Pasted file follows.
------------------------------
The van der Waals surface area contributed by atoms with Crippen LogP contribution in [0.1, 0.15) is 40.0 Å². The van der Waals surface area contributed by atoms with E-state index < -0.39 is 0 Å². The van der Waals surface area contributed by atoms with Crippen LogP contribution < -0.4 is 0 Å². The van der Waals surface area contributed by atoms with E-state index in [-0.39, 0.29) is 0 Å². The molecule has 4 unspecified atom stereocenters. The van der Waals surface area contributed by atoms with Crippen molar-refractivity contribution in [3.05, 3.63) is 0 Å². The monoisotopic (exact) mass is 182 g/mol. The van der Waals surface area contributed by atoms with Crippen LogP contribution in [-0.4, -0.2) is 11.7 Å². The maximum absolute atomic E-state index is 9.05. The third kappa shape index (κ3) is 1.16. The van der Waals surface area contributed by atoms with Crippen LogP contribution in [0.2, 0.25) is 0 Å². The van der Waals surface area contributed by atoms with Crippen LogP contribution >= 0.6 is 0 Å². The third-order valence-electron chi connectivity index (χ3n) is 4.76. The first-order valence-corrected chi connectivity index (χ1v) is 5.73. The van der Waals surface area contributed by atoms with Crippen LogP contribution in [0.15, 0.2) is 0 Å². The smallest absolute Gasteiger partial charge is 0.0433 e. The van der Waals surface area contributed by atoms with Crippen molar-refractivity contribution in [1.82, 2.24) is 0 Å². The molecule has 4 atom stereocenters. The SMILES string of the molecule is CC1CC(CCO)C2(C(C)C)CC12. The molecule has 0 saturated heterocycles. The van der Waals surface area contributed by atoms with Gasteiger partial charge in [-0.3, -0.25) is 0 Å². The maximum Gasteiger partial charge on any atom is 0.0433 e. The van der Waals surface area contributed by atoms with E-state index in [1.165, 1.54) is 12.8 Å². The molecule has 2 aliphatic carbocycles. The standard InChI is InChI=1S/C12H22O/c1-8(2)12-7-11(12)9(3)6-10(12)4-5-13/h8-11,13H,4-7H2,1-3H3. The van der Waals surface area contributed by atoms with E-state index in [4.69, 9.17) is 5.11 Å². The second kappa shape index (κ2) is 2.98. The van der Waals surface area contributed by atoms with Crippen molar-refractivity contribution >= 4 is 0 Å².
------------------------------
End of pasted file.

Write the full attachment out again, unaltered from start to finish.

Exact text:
The van der Waals surface area contributed by atoms with Crippen LogP contribution in [0.1, 0.15) is 40.0 Å². The van der Waals surface area contributed by atoms with E-state index < -0.39 is 0 Å². The van der Waals surface area contributed by atoms with Crippen LogP contribution < -0.4 is 0 Å². The van der Waals surface area contributed by atoms with E-state index in [-0.39, 0.29) is 0 Å². The molecule has 4 unspecified atom stereocenters. The van der Waals surface area contributed by atoms with Crippen molar-refractivity contribution in [3.05, 3.63) is 0 Å². The monoisotopic (exact) mass is 182 g/mol. The van der Waals surface area contributed by atoms with Crippen LogP contribution in [-0.4, -0.2) is 11.7 Å². The maximum absolute atomic E-state index is 9.05. The third kappa shape index (κ3) is 1.16. The van der Waals surface area contributed by atoms with Crippen LogP contribution in [0.2, 0.25) is 0 Å². The van der Waals surface area contributed by atoms with Crippen LogP contribution >= 0.6 is 0 Å². The third-order valence-electron chi connectivity index (χ3n) is 4.76. The first-order valence-corrected chi connectivity index (χ1v) is 5.73. The van der Waals surface area contributed by atoms with Crippen LogP contribution in [0.15, 0.2) is 0 Å². The smallest absolute Gasteiger partial charge is 0.0433 e. The van der Waals surface area contributed by atoms with Crippen molar-refractivity contribution in [1.82, 2.24) is 0 Å². The molecule has 4 atom stereocenters. The SMILES string of the molecule is CC1CC(CCO)C2(C(C)C)CC12. The molecule has 0 saturated heterocycles. The van der Waals surface area contributed by atoms with Gasteiger partial charge in [-0.3, -0.25) is 0 Å². The maximum Gasteiger partial charge on any atom is 0.0433 e. The van der Waals surface area contributed by atoms with E-state index in [1.165, 1.54) is 12.8 Å². The molecule has 2 aliphatic carbocycles. The standard InChI is InChI=1S/C12H22O/c1-8(2)12-7-11(12)9(3)6-10(12)4-5-13/h8-11,13H,4-7H2,1-3H3. The van der Waals surface area contributed by atoms with E-state index in [4.69, 9.17) is 5.11 Å². The second kappa shape index (κ2) is 2.98. The van der Waals surface area contributed by atoms with Crippen molar-refractivity contribution >= 4 is 0 Å².